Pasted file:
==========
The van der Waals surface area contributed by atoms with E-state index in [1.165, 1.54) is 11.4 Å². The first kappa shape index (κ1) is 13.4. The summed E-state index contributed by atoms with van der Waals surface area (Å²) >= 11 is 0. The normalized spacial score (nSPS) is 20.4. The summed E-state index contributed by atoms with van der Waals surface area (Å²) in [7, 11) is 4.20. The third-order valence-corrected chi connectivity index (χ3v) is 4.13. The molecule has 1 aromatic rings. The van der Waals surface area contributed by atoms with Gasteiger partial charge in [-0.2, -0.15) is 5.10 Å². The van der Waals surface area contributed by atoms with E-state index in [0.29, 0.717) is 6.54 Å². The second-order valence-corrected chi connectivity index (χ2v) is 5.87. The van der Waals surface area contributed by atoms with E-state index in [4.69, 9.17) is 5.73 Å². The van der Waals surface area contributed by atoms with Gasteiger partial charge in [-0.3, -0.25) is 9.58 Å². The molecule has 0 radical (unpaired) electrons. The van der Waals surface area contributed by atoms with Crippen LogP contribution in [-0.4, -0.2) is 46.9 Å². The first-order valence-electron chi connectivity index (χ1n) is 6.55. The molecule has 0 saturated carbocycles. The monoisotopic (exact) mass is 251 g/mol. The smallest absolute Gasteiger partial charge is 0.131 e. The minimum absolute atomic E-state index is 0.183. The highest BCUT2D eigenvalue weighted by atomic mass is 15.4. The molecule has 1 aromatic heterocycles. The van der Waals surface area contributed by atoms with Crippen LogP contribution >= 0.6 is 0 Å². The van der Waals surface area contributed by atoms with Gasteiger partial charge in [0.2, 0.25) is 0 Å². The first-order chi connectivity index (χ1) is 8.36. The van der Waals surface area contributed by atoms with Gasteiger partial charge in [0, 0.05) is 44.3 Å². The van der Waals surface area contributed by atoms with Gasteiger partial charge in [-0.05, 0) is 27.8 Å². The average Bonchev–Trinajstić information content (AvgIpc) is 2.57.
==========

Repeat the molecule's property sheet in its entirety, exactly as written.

The van der Waals surface area contributed by atoms with E-state index in [1.165, 1.54) is 11.4 Å². The first kappa shape index (κ1) is 13.4. The summed E-state index contributed by atoms with van der Waals surface area (Å²) >= 11 is 0. The normalized spacial score (nSPS) is 20.4. The summed E-state index contributed by atoms with van der Waals surface area (Å²) in [7, 11) is 4.20. The third-order valence-corrected chi connectivity index (χ3v) is 4.13. The molecule has 1 aromatic rings. The van der Waals surface area contributed by atoms with Gasteiger partial charge in [-0.2, -0.15) is 5.10 Å². The van der Waals surface area contributed by atoms with E-state index in [0.29, 0.717) is 6.54 Å². The second-order valence-corrected chi connectivity index (χ2v) is 5.87. The van der Waals surface area contributed by atoms with E-state index in [4.69, 9.17) is 5.73 Å². The van der Waals surface area contributed by atoms with Gasteiger partial charge in [-0.3, -0.25) is 9.58 Å². The molecule has 0 radical (unpaired) electrons. The van der Waals surface area contributed by atoms with Crippen LogP contribution in [-0.4, -0.2) is 46.9 Å². The first-order valence-electron chi connectivity index (χ1n) is 6.55. The molecule has 0 saturated carbocycles. The monoisotopic (exact) mass is 251 g/mol. The smallest absolute Gasteiger partial charge is 0.131 e. The minimum absolute atomic E-state index is 0.183. The highest BCUT2D eigenvalue weighted by atomic mass is 15.4. The molecule has 1 aromatic heterocycles. The van der Waals surface area contributed by atoms with Crippen LogP contribution >= 0.6 is 0 Å². The van der Waals surface area contributed by atoms with Gasteiger partial charge in [0.2, 0.25) is 0 Å². The first-order chi connectivity index (χ1) is 8.36. The van der Waals surface area contributed by atoms with Gasteiger partial charge in [0, 0.05) is 44.3 Å². The van der Waals surface area contributed by atoms with Gasteiger partial charge in [-0.05, 0) is 27.8 Å². The average Bonchev–Trinajstić information content (AvgIpc) is 2.57.